• Life Insurance Type: Most personal finance experts, and financial planners recommend term insurance since it is pretty inexpensive, and buy as long a term as you can afford usually, such as 10 – 25 year level term. The length of the term will depend upon your age, affordability and overall financial plan.
  • Permanent Life Insurance: Dave and other financial experts recommend against using permanent (also known as whole life, universal and variable life) as an investment vehicle. This is because the fees are high, the net overall rate of return is modest, and the need for permanent insurance declines as we get older, as well as your savings and investments build up. Sometimes life doesn’t always go according to a neat plan with careers, business or family (e.g., death, divorce, starting families when we are older, and step families). Also, the ‘buy term and invest the rest’ depends upon exhibiting great personal finance habits throughout life. Considering these last two points…
  • Replacing permanent insurance with term: If someone evaluates their financial plan, and decides to replace their existing permanent insurance with term, they should be careful.  First of all the new policy has a period of waiting for incontestability and suicide. Secondly, being able to switch to low cost term is dependent on one’s health- so before you switch, make sure that you are insurable and at a good rate, and the new policy is in force until you drop the old one. Lastly, especially if the permanent policy has been in force for a long time, it is good to consider its overall net cost (examine’s its dividends {that could pay the premium} and cash value annual increases. Obtain an inforce ledger first of the existing policy to examine, and get second or third opinions before dropping- you have incurred a lot of upfront cost in the permanent, so don’t be hasty to drop it too quickly.
  • Competitive casualty insurance: If you haven’t shopped your auto and homeowners insurance in a while, call some independent and captive agents for quotes for various deductibles, you may be able to save a goodly amount.  Be sure to have your policy’s declaration page or description of coverage handy to refer to.
  • Umbrella coverage: Talk to your agent about ‘personal catastrophe’ or ‘umbrella’ insurance to protect you from excess liability. A few million dollars of coverage costs less than $200 usually.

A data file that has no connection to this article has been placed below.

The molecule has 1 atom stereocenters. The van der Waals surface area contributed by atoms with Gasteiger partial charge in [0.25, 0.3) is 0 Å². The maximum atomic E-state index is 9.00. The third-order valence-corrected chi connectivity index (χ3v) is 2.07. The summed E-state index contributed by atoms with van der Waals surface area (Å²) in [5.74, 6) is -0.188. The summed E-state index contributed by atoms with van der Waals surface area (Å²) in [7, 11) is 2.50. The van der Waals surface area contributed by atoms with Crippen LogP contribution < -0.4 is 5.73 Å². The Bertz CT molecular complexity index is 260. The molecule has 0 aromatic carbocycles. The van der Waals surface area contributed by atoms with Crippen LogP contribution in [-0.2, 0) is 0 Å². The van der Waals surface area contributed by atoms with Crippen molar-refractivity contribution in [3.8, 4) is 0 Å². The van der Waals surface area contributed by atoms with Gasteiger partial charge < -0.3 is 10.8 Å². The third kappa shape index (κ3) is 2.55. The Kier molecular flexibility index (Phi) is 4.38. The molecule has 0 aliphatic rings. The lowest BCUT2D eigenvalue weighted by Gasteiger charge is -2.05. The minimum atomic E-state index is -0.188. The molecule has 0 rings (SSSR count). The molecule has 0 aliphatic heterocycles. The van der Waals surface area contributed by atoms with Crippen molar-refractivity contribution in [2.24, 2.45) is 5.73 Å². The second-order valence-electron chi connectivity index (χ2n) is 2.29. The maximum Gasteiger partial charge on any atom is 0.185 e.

• Replacement cost: Ask your agent about your homeowner’s ‘replacement cost’ coverage for dwelling and contents.
  • Riders: Look into riders for increased limits on certain kinds of property, collectibles, and jewellery, as well to be covered if a sump pump fails or sewage backs up.
  • Long term care insurance (LTCi): If you are in your 50’s it is okay to consider this coverage now before age 60. Dave recommends this age, since that is usually the best time statistically considering normal life plans, accomplishing the baby-steps, and premiums. Rates go up with age, and sometimes our health changes more as we age, so if your financial plan permits LTCi, before age 60, that is okay.
  • Disability Insurance: Review your short-term and long-term disability coverage at work, even if you have it, it may be a good idea to consider supplemental since group DI is usually taxable.
  • Estate Planning: Dave recommends good estate planning. Be sure to contact an attorney about having a will, power of attorney written for you. If you believe in end-of-life planning, ask about living wills and health care power of attorney. Trust planning makes good sense for asset protection, and to take care of minor children, not including privacy and tax and probate cost minimization.

Conclusion, we can have insurance to protect us financially from almost everything that can happen to us, however the most effective protection is prayer:

  • Matthew 6:9-13 “This, then, is how you should pray: “‘Our Father in heaven, hallowed be your name, your kingdom come, your will be done, on earth as it is in heaven. Give us today our daily bread. And forgive us our debts, as we also have forgiven our debtors. And lead us not into temptation,but deliver us from the evil one.
  • Ephesians 6:11-13 “Put on the full armor of God, that you may be able to stand firm against the schemes of the devil. For our struggle is not against flesh and blood, but against the rulers, against the powers, against the world forces of this darkness, against the spiritual forces of wickedness in the heavenly places. Therefore, take up the full armor of God, that you may be able to resist in the evil day, and having done everything, to stand firm.”